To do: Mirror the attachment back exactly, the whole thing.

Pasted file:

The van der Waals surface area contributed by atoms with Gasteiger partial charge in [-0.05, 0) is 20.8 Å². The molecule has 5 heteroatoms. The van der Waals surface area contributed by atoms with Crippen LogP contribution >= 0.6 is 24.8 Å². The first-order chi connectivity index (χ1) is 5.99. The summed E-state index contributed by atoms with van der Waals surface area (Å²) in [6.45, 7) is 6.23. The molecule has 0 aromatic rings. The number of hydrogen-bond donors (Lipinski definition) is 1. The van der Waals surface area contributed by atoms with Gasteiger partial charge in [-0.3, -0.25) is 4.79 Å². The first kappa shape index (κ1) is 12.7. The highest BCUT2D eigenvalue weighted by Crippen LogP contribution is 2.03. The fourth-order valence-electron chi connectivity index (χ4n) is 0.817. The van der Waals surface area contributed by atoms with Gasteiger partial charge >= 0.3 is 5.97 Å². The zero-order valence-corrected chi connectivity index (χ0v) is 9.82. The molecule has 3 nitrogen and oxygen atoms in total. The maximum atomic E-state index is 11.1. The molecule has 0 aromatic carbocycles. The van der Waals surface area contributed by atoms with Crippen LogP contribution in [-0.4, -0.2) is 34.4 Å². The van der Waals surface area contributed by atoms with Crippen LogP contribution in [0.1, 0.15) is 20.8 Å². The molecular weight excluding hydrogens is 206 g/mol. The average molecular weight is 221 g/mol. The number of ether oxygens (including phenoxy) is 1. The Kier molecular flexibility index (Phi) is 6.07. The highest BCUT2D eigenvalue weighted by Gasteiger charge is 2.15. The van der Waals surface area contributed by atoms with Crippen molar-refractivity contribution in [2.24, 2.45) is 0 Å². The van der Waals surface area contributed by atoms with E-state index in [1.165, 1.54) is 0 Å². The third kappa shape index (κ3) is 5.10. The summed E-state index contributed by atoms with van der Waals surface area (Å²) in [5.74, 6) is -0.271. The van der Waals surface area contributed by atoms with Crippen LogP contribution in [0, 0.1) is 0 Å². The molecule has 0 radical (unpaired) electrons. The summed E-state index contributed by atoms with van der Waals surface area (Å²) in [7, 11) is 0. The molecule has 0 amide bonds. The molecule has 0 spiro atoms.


The van der Waals surface area contributed by atoms with Gasteiger partial charge in [-0.05, 0) is 20.8 Å². The molecule has 5 heteroatoms. The van der Waals surface area contributed by atoms with Crippen LogP contribution >= 0.6 is 24.8 Å². The first-order chi connectivity index (χ1) is 5.99. The summed E-state index contributed by atoms with van der Waals surface area (Å²) in [6.45, 7) is 6.23. The molecule has 0 aromatic rings. The number of hydrogen-bond donors (Lipinski definition) is 1. The van der Waals surface area contributed by atoms with Gasteiger partial charge in [-0.3, -0.25) is 4.79 Å². The first kappa shape index (κ1) is 12.7. The highest BCUT2D eigenvalue weighted by Crippen LogP contribution is 2.03. The fourth-order valence-electron chi connectivity index (χ4n) is 0.817. The van der Waals surface area contributed by atoms with Gasteiger partial charge >= 0.3 is 5.97 Å². The zero-order valence-corrected chi connectivity index (χ0v) is 9.82. The molecule has 3 nitrogen and oxygen atoms in total. The maximum atomic E-state index is 11.1. The molecule has 0 aromatic carbocycles. The van der Waals surface area contributed by atoms with Crippen LogP contribution in [-0.4, -0.2) is 34.4 Å². The van der Waals surface area contributed by atoms with Crippen LogP contribution in [0.1, 0.15) is 20.8 Å². The molecular weight excluding hydrogens is 206 g/mol. The average molecular weight is 221 g/mol. The number of ether oxygens (including phenoxy) is 1. The Kier molecular flexibility index (Phi) is 6.07. The highest BCUT2D eigenvalue weighted by Gasteiger charge is 2.15. The van der Waals surface area contributed by atoms with Crippen molar-refractivity contribution in [2.24, 2.45) is 0 Å². The van der Waals surface area contributed by atoms with E-state index in [1.165, 1.54) is 0 Å². The third kappa shape index (κ3) is 5.10. The summed E-state index contributed by atoms with van der Waals surface area (Å²) in [5.74, 6) is -0.271. The van der Waals surface area contributed by atoms with Crippen LogP contribution in [0, 0.1) is 0 Å². The molecule has 0 radical (unpaired) electrons. The summed E-state index contributed by atoms with van der Waals surface area (Å²) in [7, 11) is 0. The molecule has 0 amide bonds. The molecule has 0 spiro atoms.